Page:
“The movie’s central theme and its connection to SOUTHCOM’s AOR and our Human Rights Office (HRO) Combatting Trafficking in Persons (CTIP) program are inescapable and will serve to raise awareness of the prevalence of trafficking in human persons and sexual abuse and exploitation within our area of responsibility,” it said.
And SOUTHCOM spokesman Jose Ruiz defended the initial planned screening, telling Military Times that the movie’s central theme of combatting human trafficking in Latin America intertwines with the command’s area of responsibility and its mission, which includes protecting human rights.
“The subject of the movie is something that’s of great concern to the command, in that it follows as part of its mission of countering transnational criminal organizations,” Ruiz said. “Because of the way these transnational criminal organizations exploit migrants — the hopes of migrants — in ways that end up being serious violations to their human rights, and unfortunately in some cases lead to the deaths of the migrants.”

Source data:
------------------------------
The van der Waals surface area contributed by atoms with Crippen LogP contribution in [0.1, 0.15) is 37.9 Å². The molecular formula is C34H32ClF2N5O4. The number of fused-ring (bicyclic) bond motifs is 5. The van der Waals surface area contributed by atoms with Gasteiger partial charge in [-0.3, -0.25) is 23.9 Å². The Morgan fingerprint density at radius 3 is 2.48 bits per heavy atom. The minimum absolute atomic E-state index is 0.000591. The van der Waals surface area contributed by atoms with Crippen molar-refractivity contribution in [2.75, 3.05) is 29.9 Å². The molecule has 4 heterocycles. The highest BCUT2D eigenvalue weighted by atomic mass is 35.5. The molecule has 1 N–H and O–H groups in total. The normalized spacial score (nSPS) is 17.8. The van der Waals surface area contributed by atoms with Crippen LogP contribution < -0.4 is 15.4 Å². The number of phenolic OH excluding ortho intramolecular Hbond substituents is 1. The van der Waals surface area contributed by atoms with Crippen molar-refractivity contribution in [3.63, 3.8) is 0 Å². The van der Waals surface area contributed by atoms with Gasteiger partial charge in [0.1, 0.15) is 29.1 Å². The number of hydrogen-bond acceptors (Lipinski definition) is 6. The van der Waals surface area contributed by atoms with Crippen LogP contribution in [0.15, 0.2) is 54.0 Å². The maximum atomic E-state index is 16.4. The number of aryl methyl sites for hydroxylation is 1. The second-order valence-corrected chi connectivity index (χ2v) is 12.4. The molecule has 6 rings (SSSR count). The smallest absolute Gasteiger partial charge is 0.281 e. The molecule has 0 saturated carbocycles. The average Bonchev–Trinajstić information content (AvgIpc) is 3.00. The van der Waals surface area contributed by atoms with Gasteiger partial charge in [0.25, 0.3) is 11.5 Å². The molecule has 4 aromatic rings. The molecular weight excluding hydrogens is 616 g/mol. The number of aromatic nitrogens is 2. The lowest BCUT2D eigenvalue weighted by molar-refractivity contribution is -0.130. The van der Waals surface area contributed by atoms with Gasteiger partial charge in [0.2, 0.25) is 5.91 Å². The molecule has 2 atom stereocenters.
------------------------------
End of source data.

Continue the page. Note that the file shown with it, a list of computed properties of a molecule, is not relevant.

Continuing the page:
“Sound of Freedom” is based on the work of Timothy Ballard, who claims he worked for the CIA and the Department of Homeland Security, before launching the controversial anti-child-sex-trafficking group, Operation Underground Railroad. The activist group stages and films “stings” to round up traffickers in developing countries, at the invitation of foreign law enforcement, according to the group’s site. But the organization has been publicly maligned for allegedly creating more media frenzy and attention for Ballard than solutions for the rescued victims.
In the film, actor Jim Caviezel’s character is a former CIA officer who quits his job after his bosses refuse to authorize rescuing a Honduran girl from a Colombian sex-trafficking cartel.
At a film screening in London, director Alejandro Monteverde denied that the movie had anything to do with QAnon ideology, a sweeping collection of unfounded and disproven theories that revolve around the concept that the U.S. government is run by a secret faction of pedophiles. QAnon adherents also embrace former President Donald Trump and the false narrative that the 2020 election was stolen.